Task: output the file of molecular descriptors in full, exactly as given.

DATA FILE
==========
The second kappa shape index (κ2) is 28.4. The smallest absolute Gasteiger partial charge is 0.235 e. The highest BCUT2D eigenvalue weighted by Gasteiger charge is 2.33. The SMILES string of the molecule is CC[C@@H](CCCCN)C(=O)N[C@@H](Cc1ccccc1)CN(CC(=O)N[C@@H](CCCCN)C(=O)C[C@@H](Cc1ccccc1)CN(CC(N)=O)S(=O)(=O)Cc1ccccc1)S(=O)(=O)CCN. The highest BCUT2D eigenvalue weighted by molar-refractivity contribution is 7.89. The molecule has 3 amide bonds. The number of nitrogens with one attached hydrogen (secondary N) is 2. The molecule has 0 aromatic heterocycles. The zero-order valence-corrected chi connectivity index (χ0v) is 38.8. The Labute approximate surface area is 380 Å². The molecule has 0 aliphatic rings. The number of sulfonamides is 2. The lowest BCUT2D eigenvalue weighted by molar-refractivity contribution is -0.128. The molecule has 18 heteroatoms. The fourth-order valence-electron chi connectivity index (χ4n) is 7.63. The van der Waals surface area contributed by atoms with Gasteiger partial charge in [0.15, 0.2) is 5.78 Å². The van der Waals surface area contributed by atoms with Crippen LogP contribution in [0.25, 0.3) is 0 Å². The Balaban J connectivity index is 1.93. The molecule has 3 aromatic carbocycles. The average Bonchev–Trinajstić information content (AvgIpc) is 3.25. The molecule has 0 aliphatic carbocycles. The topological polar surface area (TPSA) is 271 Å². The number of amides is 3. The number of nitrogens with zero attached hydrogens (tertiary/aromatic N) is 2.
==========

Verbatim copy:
The second kappa shape index (κ2) is 28.4. The smallest absolute Gasteiger partial charge is 0.235 e. The highest BCUT2D eigenvalue weighted by Gasteiger charge is 2.33. The SMILES string of the molecule is CC[C@@H](CCCCN)C(=O)N[C@@H](Cc1ccccc1)CN(CC(=O)N[C@@H](CCCCN)C(=O)C[C@@H](Cc1ccccc1)CN(CC(N)=O)S(=O)(=O)Cc1ccccc1)S(=O)(=O)CCN. The highest BCUT2D eigenvalue weighted by molar-refractivity contribution is 7.89. The molecule has 3 amide bonds. The number of nitrogens with one attached hydrogen (secondary N) is 2. The molecule has 0 aromatic heterocycles. The zero-order valence-corrected chi connectivity index (χ0v) is 38.8. The Labute approximate surface area is 380 Å². The molecule has 0 aliphatic rings. The number of sulfonamides is 2. The lowest BCUT2D eigenvalue weighted by molar-refractivity contribution is -0.128. The molecule has 18 heteroatoms. The fourth-order valence-electron chi connectivity index (χ4n) is 7.63. The van der Waals surface area contributed by atoms with Gasteiger partial charge in [0.15, 0.2) is 5.78 Å². The van der Waals surface area contributed by atoms with Crippen LogP contribution in [0.25, 0.3) is 0 Å². The Balaban J connectivity index is 1.93. The molecule has 3 aromatic carbocycles. The average Bonchev–Trinajstić information content (AvgIpc) is 3.25. The molecule has 0 aliphatic carbocycles. The topological polar surface area (TPSA) is 271 Å². The number of amides is 3. The number of nitrogens with zero attached hydrogens (tertiary/aromatic N) is 2.